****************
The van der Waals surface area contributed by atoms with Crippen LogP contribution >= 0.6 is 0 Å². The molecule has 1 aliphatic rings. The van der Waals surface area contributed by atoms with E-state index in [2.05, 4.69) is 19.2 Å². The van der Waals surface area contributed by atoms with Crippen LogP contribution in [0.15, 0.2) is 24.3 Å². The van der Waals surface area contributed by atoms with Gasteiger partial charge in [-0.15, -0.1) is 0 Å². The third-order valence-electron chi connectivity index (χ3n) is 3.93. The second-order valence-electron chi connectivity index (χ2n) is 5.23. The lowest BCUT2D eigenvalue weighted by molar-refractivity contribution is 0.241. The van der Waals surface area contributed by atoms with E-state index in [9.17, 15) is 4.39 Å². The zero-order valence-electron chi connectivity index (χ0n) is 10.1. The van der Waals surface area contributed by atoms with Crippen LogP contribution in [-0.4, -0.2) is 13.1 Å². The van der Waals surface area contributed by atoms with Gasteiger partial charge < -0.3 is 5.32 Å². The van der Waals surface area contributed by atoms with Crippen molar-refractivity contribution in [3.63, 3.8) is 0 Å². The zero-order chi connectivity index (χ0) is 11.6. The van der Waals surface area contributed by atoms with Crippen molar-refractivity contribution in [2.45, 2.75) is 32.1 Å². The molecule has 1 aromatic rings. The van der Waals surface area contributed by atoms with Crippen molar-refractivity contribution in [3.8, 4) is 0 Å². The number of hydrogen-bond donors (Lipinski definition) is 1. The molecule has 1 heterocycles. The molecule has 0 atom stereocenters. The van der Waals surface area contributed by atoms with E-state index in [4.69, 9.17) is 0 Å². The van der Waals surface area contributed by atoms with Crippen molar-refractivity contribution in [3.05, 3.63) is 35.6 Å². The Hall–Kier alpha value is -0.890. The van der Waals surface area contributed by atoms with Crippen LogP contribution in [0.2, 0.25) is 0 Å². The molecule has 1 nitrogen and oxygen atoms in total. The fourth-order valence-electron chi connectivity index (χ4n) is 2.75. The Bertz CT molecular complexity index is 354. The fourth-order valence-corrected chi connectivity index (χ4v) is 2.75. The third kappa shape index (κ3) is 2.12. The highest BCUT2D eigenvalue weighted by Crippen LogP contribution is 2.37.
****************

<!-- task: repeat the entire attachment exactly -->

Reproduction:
The van der Waals surface area contributed by atoms with Crippen LogP contribution >= 0.6 is 0 Å². The molecule has 1 aliphatic rings. The van der Waals surface area contributed by atoms with E-state index in [2.05, 4.69) is 19.2 Å². The van der Waals surface area contributed by atoms with Crippen LogP contribution in [0.15, 0.2) is 24.3 Å². The van der Waals surface area contributed by atoms with Gasteiger partial charge in [-0.15, -0.1) is 0 Å². The third-order valence-electron chi connectivity index (χ3n) is 3.93. The second-order valence-electron chi connectivity index (χ2n) is 5.23. The lowest BCUT2D eigenvalue weighted by molar-refractivity contribution is 0.241. The van der Waals surface area contributed by atoms with E-state index in [9.17, 15) is 4.39 Å². The zero-order valence-electron chi connectivity index (χ0n) is 10.1. The van der Waals surface area contributed by atoms with Crippen LogP contribution in [-0.4, -0.2) is 13.1 Å². The van der Waals surface area contributed by atoms with Gasteiger partial charge < -0.3 is 5.32 Å². The van der Waals surface area contributed by atoms with Crippen molar-refractivity contribution in [3.63, 3.8) is 0 Å². The zero-order chi connectivity index (χ0) is 11.6. The van der Waals surface area contributed by atoms with Crippen molar-refractivity contribution in [2.45, 2.75) is 32.1 Å². The molecule has 1 aromatic rings. The van der Waals surface area contributed by atoms with Crippen molar-refractivity contribution in [3.8, 4) is 0 Å². The number of hydrogen-bond donors (Lipinski definition) is 1. The molecule has 1 heterocycles. The molecule has 0 atom stereocenters. The van der Waals surface area contributed by atoms with E-state index in [4.69, 9.17) is 0 Å². The van der Waals surface area contributed by atoms with Crippen molar-refractivity contribution in [3.05, 3.63) is 35.6 Å². The Hall–Kier alpha value is -0.890. The van der Waals surface area contributed by atoms with Crippen LogP contribution in [0.2, 0.25) is 0 Å². The molecule has 1 nitrogen and oxygen atoms in total. The fourth-order valence-electron chi connectivity index (χ4n) is 2.75. The Bertz CT molecular complexity index is 354. The fourth-order valence-corrected chi connectivity index (χ4v) is 2.75. The third kappa shape index (κ3) is 2.12. The highest BCUT2D eigenvalue weighted by Crippen LogP contribution is 2.37.